Jun 27, 2012

Two Short Takes

Two things. First, an encouraging court result, where the DC Appeals Circuit upheld the responsibility of the EPA to regulate greenhouse gases. Garrett Epps has the goods. The weirdest part of the case was where the industry group did one of those broken borrowed kettle-type arguments, where you say (1) the kettle isn't broken, (2) it was broken when I borrowed it, and besides (3) I never borrowed that kettle in the first place:
A group of state governments, and a number of industry groups, immediately challenged the new rules in federal court. Their arguments, essentially, were three. First, they said, we don’t really know whether global warming is occurring or if it is caused by humans. Second, even if it is a real phenomenon, the courts should require agencies to pretend it isn’t, because believing in global warming would cost too much. Finally, and remarkably, they argued that the new permit requirements were illegal because they did not regulate greenhouse gases strictly enough.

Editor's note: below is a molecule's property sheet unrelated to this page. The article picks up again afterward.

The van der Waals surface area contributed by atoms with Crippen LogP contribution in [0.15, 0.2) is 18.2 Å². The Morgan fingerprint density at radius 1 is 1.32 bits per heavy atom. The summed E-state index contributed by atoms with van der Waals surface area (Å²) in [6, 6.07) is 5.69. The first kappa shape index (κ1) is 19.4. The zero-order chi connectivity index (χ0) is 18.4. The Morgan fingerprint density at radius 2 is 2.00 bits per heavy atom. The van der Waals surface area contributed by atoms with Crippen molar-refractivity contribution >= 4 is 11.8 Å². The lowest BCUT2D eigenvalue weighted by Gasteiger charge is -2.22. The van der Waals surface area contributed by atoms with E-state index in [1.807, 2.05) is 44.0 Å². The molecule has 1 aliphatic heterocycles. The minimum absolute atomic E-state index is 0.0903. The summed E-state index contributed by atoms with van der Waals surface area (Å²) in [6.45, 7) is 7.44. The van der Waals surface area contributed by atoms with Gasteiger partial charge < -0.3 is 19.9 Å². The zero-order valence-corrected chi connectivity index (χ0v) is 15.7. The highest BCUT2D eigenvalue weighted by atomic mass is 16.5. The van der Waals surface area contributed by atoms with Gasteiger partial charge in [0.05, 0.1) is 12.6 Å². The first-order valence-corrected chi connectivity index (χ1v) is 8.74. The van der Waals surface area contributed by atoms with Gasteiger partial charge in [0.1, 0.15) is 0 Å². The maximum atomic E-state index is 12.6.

The DC judges didn't buy it, thank goodness.

Second, there is a truly stupendous piece in Fortune, by Katherine Eban, about the Fast and Furious scandal that completely upends the discussion. If Eban is right, almost every premise of the conventional wisdom, especially the part about ATF agents deliberately "walking" guns across the border, is wrong. It's such a staggering piece that it's a little bit hard to believe, but there are a lot of documents contained in the link, and she's got a lot of people on the record. I'll be paying attention to this one.

It's wouldn't be right to excerpt it, so I'll just recommend in the strongest possible terms you read the whole thing. I was glued to the screen, stunned. And while it's immediately going to be jammed into a partisan box, the interesting thing is that it's not really a partisan piece—it's just a great bit of journalism about "weak laws, incompetent prosecutors, juvenile bickering within the ATF's Phoenix division, a CBS reporter who basically got played, and a craven bunch of managers and politicians who decided to throw the operation under the bus because it was too politically risky to just tell the truth."
Read it.

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